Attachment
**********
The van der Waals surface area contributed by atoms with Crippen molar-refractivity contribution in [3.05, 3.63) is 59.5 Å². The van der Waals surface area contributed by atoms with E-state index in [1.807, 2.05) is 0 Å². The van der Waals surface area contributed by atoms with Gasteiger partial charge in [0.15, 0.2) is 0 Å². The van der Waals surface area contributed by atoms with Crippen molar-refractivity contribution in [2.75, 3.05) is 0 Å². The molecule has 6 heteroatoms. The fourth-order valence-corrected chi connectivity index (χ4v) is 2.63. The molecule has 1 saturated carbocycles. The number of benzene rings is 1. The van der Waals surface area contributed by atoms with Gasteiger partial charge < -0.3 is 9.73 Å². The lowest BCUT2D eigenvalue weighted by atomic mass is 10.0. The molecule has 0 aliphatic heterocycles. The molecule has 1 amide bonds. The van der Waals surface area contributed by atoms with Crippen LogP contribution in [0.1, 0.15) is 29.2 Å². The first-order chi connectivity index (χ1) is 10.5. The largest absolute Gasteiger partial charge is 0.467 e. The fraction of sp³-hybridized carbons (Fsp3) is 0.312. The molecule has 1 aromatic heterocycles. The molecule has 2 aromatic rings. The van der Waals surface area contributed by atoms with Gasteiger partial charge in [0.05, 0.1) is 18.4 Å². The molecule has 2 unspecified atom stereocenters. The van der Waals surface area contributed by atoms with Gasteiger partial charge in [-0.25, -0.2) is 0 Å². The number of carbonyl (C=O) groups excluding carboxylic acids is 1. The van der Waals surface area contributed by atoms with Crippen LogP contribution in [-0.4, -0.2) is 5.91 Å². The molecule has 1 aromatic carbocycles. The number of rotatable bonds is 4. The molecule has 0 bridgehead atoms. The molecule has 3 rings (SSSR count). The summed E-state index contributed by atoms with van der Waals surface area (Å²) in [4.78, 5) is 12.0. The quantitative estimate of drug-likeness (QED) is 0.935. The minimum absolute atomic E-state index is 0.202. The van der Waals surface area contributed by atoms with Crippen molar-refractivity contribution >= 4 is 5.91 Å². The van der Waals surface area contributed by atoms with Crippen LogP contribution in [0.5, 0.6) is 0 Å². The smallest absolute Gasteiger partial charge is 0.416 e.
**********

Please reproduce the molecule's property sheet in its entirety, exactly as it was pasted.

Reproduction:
The van der Waals surface area contributed by atoms with Crippen molar-refractivity contribution in [3.05, 3.63) is 59.5 Å². The van der Waals surface area contributed by atoms with E-state index in [1.807, 2.05) is 0 Å². The van der Waals surface area contributed by atoms with Gasteiger partial charge in [0.15, 0.2) is 0 Å². The van der Waals surface area contributed by atoms with Crippen molar-refractivity contribution in [2.75, 3.05) is 0 Å². The molecule has 6 heteroatoms. The fourth-order valence-corrected chi connectivity index (χ4v) is 2.63. The molecule has 1 saturated carbocycles. The number of benzene rings is 1. The van der Waals surface area contributed by atoms with Gasteiger partial charge < -0.3 is 9.73 Å². The lowest BCUT2D eigenvalue weighted by atomic mass is 10.0. The molecule has 0 aliphatic heterocycles. The molecule has 1 amide bonds. The van der Waals surface area contributed by atoms with Crippen LogP contribution in [0.1, 0.15) is 29.2 Å². The first-order chi connectivity index (χ1) is 10.5. The largest absolute Gasteiger partial charge is 0.467 e. The fraction of sp³-hybridized carbons (Fsp3) is 0.312. The molecule has 1 aromatic heterocycles. The molecule has 2 aromatic rings. The van der Waals surface area contributed by atoms with Gasteiger partial charge in [0.05, 0.1) is 18.4 Å². The molecule has 2 unspecified atom stereocenters. The van der Waals surface area contributed by atoms with Gasteiger partial charge in [-0.25, -0.2) is 0 Å². The number of carbonyl (C=O) groups excluding carboxylic acids is 1. The van der Waals surface area contributed by atoms with Crippen LogP contribution in [-0.4, -0.2) is 5.91 Å². The molecule has 1 aromatic carbocycles. The number of rotatable bonds is 4. The molecule has 0 bridgehead atoms. The molecule has 3 rings (SSSR count). The summed E-state index contributed by atoms with van der Waals surface area (Å²) in [4.78, 5) is 12.0. The quantitative estimate of drug-likeness (QED) is 0.935. The minimum absolute atomic E-state index is 0.202. The van der Waals surface area contributed by atoms with Crippen molar-refractivity contribution >= 4 is 5.91 Å². The van der Waals surface area contributed by atoms with Crippen LogP contribution in [0.5, 0.6) is 0 Å². The smallest absolute Gasteiger partial charge is 0.416 e.